Emerging technologies such as blockchain and artificial intelligence will transform the way transactions are conducted. The former, a technology under the spotlight since the bitcoin boom, seems to be a perfect fit for data transmission in trade finance. As numerous parties involved in a transaction need access to the same information, it’s almost worthless nowadays to send the relevant paperwork around the world by post or even fax. Blockchain can bring different trade stakeholders on a single decentralized network, allowing them to process all the documentation digitally. Not only would this remove courier delays or loss of papers during transit, issues that have seen an increase in occurrence given the current Covid-19 crisis, but it could save days in a trade finance operation.

If this technology has the potential to revolutionize the industry, it is only at the beginning of its development. Banks and fintechs won’t be able to unlock blockchain’s benefits if they act alone, it is the entire sector that needs to rise up as a community and form a partnership to adopt and follow standard rules and guidance governing electronic documents, and start conducting their transactions digitally.

Variation and Perception graphic

Artificial intelligence, on the other side, can have added advantage over and above what blockchain promises to offer. It can be used both with physical or electronic documents through OCR, and digital data. Many professionals don’t see full digitalisation of trade finance happening in the short or medium term, and physical documents will still be actively used, even if they are doomed to disappear. Taking this into consideration, it is essential to tackle actual problems and improve processes as much as possible with solutions that can be implemented now.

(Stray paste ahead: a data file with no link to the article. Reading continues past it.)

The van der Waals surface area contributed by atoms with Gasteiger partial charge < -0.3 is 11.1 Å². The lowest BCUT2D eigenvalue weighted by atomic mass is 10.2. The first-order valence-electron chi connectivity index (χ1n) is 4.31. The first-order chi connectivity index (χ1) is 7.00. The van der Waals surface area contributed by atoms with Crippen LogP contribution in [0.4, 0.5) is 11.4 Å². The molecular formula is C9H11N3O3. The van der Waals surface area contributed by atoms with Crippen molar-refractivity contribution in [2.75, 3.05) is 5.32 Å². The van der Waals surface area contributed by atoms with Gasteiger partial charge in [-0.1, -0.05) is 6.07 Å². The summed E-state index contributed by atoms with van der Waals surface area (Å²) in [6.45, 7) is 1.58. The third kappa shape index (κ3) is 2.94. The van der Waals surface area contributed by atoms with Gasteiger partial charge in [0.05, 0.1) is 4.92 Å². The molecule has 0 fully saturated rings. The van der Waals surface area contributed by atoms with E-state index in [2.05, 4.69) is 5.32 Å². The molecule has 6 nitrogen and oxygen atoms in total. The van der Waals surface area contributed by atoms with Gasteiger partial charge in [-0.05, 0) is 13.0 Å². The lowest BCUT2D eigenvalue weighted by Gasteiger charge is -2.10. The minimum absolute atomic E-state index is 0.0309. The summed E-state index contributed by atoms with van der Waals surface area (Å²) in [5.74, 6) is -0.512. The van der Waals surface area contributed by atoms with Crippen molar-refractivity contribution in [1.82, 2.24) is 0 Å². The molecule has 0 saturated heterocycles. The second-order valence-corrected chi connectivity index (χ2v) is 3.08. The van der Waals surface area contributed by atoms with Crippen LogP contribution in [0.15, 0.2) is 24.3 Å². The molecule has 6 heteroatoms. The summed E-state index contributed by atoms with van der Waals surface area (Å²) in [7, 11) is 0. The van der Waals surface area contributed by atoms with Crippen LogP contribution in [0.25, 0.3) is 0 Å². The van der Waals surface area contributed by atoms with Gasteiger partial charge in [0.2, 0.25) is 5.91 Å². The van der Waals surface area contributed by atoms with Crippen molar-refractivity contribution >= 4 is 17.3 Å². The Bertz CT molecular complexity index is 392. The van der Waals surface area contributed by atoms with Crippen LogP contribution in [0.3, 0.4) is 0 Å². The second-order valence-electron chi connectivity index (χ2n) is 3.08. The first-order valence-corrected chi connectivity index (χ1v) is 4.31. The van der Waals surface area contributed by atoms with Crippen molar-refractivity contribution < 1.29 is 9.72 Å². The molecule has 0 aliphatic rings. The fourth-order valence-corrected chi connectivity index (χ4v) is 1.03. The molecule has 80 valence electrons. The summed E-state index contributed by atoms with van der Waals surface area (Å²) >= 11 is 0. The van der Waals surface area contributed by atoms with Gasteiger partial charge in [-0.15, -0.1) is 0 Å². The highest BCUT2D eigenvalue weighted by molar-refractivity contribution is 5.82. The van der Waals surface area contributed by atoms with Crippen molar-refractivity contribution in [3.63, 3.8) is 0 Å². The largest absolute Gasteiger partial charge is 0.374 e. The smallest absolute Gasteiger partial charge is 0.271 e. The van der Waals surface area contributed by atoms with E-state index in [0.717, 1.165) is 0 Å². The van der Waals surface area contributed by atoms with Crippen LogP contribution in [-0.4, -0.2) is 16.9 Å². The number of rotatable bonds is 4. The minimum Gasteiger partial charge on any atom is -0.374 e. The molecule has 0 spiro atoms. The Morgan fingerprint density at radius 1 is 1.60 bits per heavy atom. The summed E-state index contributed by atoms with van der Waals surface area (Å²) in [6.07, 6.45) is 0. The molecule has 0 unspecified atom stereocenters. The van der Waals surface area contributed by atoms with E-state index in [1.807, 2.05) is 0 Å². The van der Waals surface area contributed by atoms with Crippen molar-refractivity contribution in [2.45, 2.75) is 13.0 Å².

Most international banks are already using OCR in order to digitise documents, but they are yet to realise its full potential. It is typically used to transfer paper-based content into back-end fields, thus reducing manual and time-consuming actions. As it allows banks to focus on their core business, the technology does nothing to assist when it comes to the examination of documents against international rules and credit terms. AI powered OCR coupled with deep learning, natural language processing and state-of-the-art data analysis algorithms can effectively address this problem. This would allow trade finance to digitalise one of the most inefficient tasks without the need of having a fully digital transaction.